It has previously been shown, by multiphoton microscopy, that PV-10 acts by disrupting lysosomes in hepatoma cells, leading to cell death.7 The disruption of lysosomes specifically affects cancer cell survival because cancer cells have an altered metabolism and can depend on lysosomes for the recycling of nutrients and removal of the products of rapid growth and division, such as aggregated proteins and damaged organelles.29 Furthermore, disruption of lysosomes can lead to the release of cathepsin proteases, which can induce either necrosis or apoptosis.29 To investigate the effect of PV-10 on lysosomes in neuroblastoma, we observed cells stained with LysoTracker Green DND-26, which concentrates and fluoresces in acidic organelles. Supporting previous data,7 we found that lysosomes appeared as distinct foci in PBS-treated SK-N-AS and IMR5 cells, but were absent in 100 μM PV-10-treated IMR5 cells and 200 μM PV-10-treated SK-N-AS cells.
Recently, in murine colon carcinoma cells (CT-26), PV-10 was shown to decrease the percentage of S phase cells and increase the percentage of G2/M phase cells, in a concentration-dependent manner.8 Supporting these data, we found that PV-10 decreased the percentage of S phase cells, in both 100 μM PV-10-treated IMR5 cells and 200 μM PV-10-treated SK-N-AS cells. In addition, we identified that PV-10 induced an increase in G1 phase cells in 100 μM PV-10-treated IMR5 cells and 200 μM PV-10-treated SK-N-AS cells and increased the percentage of cells in G2/M phase in 200 μM PV-10-treated SK-N-AS cells. Our results indicate that PV-10 affects the cell cycle in a time- and cell line-dependent manner.
In human adult cancer cell lines, PV-10 induces cell death by different mechanisms in a cell line-dependent manner. PV-10 induced cell death by primary necrosis in SW480 colorectal adenocarcinoma cells,8 by a combination of apoptosis and necrosis in HCT-116 colorectal carcinoma and HT-29 colorectal adenocarcinoma cell lines,8 and in three human primary melanoma cell samples15 and by primarily apoptosis in UWB ovarian carcinoma cells10 and AGS gastric adenocarcinoma cells.12 Similar to the results using ovarian carcinoma and gastric adenocarcinoma cells, we identified that treatment with PV-10 induced apoptosis in a concentration-dependent manner in both SK-N-AS and IMR5 neuroblastoma cell lines. Our studies, alongside previously published data, suggest that while PV-10 is cytotoxic to a range of different cancers, its target modulatory effects in these cancers may be different.
Although single agent PV-10 has demonstrated efficacy in clinical trials and preclinical studies, high-risk neuroblastoma patients are treated with multiple chemotherapies and radiation following relapse.2 We therefore investigated the potential of PV-10 in combined treatment regimens with commonly used chemotherapeutic agents. Following initial screens, we identified that a sub-cytotoxic dose of PV-10 (50 μM) was synergistic with doxorubicin, etoposide, and vincristine in both the cell lines tested (SK-N-AS and IMR5). In addition, pretreatment with PV-10 before irradiation improved the efficacy of radiation treatment for both SK-N-AS and IMR5 cells. These data are consistent with previous data where, in a Phase II clinical trial, pretreatment of adult melanoma patients with PV-10 followed by radiotherapy, induced tumor regression without a large increase in toxicity to patients.14 Our results indicate that PV-10 could be effectively combined with different commonly used treatments, to benefit high-risk patients with relapsed neuroblastoma.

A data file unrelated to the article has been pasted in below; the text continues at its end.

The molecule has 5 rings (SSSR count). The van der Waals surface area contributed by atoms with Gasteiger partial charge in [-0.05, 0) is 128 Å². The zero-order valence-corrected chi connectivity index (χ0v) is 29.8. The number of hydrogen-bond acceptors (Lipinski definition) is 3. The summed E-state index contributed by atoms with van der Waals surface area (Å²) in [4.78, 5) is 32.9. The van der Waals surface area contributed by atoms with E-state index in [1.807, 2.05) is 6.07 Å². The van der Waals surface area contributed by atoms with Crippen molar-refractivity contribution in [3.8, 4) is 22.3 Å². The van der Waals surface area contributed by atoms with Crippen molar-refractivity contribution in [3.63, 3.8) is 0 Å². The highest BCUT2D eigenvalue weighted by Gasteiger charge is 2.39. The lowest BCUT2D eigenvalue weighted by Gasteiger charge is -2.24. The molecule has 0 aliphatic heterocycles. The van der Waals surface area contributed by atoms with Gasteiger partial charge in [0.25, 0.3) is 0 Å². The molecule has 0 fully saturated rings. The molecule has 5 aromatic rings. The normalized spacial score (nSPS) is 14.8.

Intralesional injection of PV-10 has previously been shown to induce regression of subcutaneous syngeneic colon tumors,8 syngeneic subcutaneous breast tumors,9 and melanoma.9,15 Having identified that PV-10 was cytotoxic to pediatric solid tumor cell lines in vitro, we investigated the activity of PV-10 in vivo using subcutaneous neuroblastoma xenografts in mice. Similar to previous studies, we found that pharmacologically relevant doses13,14,18 of PV-10-induced tumor regression and increased survival in a dose- and tumor-dependent manner. Injection of 25 and 50 μL PV-10 induced early tumor regression, with 50 μL PV-10 increasing overall survival in mice with either SK-N-AS or IMR5 tumors.
Our studies provide preclinical proof-of-concept data on the efficacy of PV-10 in neuroblastoma. Mechanistically, we have found that PV-10 acts by disrupting lysosomes, inducing cell cycle changes and initiating cell death by apoptosis. We have also identified several commonly used treatments with which PV-10 shows synergistic activity. Furthermore, we have validated the efficacy of PV-10 in vivo, using neuroblastoma xenograft mouse experiments. Our experiments, carried out in representative cell lines and in vivo in immunocompromised mice, provide evidence for the direct cytotoxic potential of PV-10, as well as mechanisms by which this agent may induce target modulatory effects in cancer cells. We have also identified agents that can be combined to generate treatment synergy, providing the framework for the formulation of early phase clinical trials. This, in addition to the expected immunostimulatory effect of PV-10 described previously,15,16 provides support for a potential approach where a PV-10 backbone regimen can be combined with agents such as immune checkpoint inhibitors to further enhance its activity in patients with relapsed or refractory neuroblastoma.
The primary bone marrow sample used in this study was obtained after local Research Ethics Board approval (Ethics ID #17184) and written informed consent. All applicable international, national, and institutional guidelines for the care and use of animals were followed. All animal procedures were carried out in accordance with the guidelines of the Canadian Council on Animal Care and the NIH guidelines on the care and use of laboratory animals. All protocols were reviewed and approved by the Animal Care Committee of the University of Calgary (Protocol approval number: AC16-0243).
The data sets generated and/or analyzed during the current study are available from the corresponding author on reasonable request.
This research study was supported by The POETIC Foundation (grant number 10014557) and Provectus Biopharmaceuticals Inc (grant number 10017458). We thank the Charbonneau Microscope Facility (University of Calgary) for support with phase-contrast and fluorescence microscopy, the Live Cell Imaging Facility (University of Calgary) for support with time-lapse video microscopy, and the University of Calgary Flow Cytometry Facility for support with flow cytometry experiments.
An abstract of this paper was presented at the 2018 ASCO Annual Meeting as a poster presentation with interim findings, and the poster’s abstract has been published.30 Provectus Biopharmaceuticals Inc provided partial trainee research support funding for this presentation.
The authors report no conflicts of interest in this work.